With the election behind us, it is time for your clients to turn their attention to the looming tax reforms that should take shape over the next two months, and how these reforms can affect their retirement planning. Both arms of Congress will be working to reach a compromise on tax code provisions as basic as income tax rates before Jan. 1, after which the Bush-era tax cuts will expire, and rates could revert to pre-2001 levels.
Though President Obama spent little time discussing his views on tax-favored retirement accounts during his campaign, the plans he did set forth are indicative of the consequences for retirement savings. While this impact may not be immediately apparent to your clients, it is something that they need to consider as they plan for retirement this year and beyond.
Income tax rates
Under President Obama’s plan, income tax rates will not change for clients earning less than $250,000 per year, but clients earning more than this should expect a tax hike. The current proposals would increase the tax rate for clients in today’s 35% bracket to 39.6%. While this has an obvious impact on your clients’ take-home income, it also affects the value of their retirement savings accounts.
To illustrate with a simplified example, let’s assume a client in today’s 35% bracket contributes the maximum $17,000 in tax-free contribution to his 401(k) in 2012. Assuming a conservative 3% growth rate, the client’s $17,000 will have grown to $22,847 in ten years. If he would have invested the after-tax funds ($11,050 after 35% is withheld for taxes in 2012) over ten years, the balance would have grown only to $14,850 at a 3% growth rate.
If Obama’s plan is enacted, this client could pay ordinary income taxes at a 39.6% rate when he withdraws the funds. Assuming a lump-sum withdrawal after ten years, this will leave the client with $13,799. If the tax rate would have remained at 35%, the client would have been left with over $1,000 more—$14,850.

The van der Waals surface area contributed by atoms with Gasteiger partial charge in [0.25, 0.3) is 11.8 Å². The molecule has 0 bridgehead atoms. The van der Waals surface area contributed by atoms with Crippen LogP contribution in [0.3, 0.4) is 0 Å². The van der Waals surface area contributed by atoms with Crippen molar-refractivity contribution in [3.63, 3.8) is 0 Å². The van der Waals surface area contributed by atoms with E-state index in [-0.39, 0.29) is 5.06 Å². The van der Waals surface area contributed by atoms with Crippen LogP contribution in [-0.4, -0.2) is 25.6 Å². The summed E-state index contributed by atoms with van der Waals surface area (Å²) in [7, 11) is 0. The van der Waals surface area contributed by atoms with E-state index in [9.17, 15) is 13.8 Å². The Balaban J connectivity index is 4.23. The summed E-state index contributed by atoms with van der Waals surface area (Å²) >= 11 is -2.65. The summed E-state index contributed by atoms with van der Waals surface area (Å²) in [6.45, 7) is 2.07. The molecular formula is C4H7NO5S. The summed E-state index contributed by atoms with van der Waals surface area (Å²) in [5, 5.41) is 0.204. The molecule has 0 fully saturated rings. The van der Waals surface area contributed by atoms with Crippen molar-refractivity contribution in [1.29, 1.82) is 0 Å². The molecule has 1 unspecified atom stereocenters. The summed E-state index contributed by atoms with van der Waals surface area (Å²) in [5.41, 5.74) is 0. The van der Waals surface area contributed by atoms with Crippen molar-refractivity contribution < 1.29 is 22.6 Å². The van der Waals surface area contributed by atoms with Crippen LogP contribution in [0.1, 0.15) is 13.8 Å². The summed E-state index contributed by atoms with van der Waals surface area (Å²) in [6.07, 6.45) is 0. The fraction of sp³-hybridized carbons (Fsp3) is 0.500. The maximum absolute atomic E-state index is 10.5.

In this scenario, the client would be better off investing his 2012 funds outside of the plan so that the funds are taxed at 2012 income tax rates. Unfortunately, increased taxes on investments proposed for 2013 will also likely impact the higher-income client’s savings plans, so it is important to prepare clients for this reality if they are unable to invest in an account that provides for future tax-free withdrawals, such as a Roth IRA or Roth 401(k).
It should be noted that this scenario makes many assumptions: a 3% growth rate may be conservative, but if the markets have taught us anything in the past decade, the potential for variance is wide. Further, it assumes that the client will remain in the higher tax brackets after he has retired, which is not always the case.
It is also possible that we will see reductions in the maximum tax-deferred contribution limits for retirement savings plans in the coming years. While President Obama’s proposals do not spell out this possibility, his plan is to impose the larger tax hikes on higher earning clients in an effort to maintain today’s tax rates for lower- and middle-class families. Logically, high-income families are able to contribute the most to tax-deferred retirement accounts, putting the higher limits at risk.
Today, total employee and employer-matching contributions must be below $50,000 per year (the employee contribution limit is $17,000 in 2012). Proposals have sought to limit this amount to the lesser of $20,000 or 20% of the employee’s compensation, which could further reduce the value of your clients’ 401(k) accounts.
Though the parameters of the upcoming tax reforms are by no means set in stone, President Obama’s reelection gives advisors a slightly clearer picture of what to expect. Many of your clients have been preparing for this during the past year, but it is important that they be made aware of some of the less obvious effects that we could see.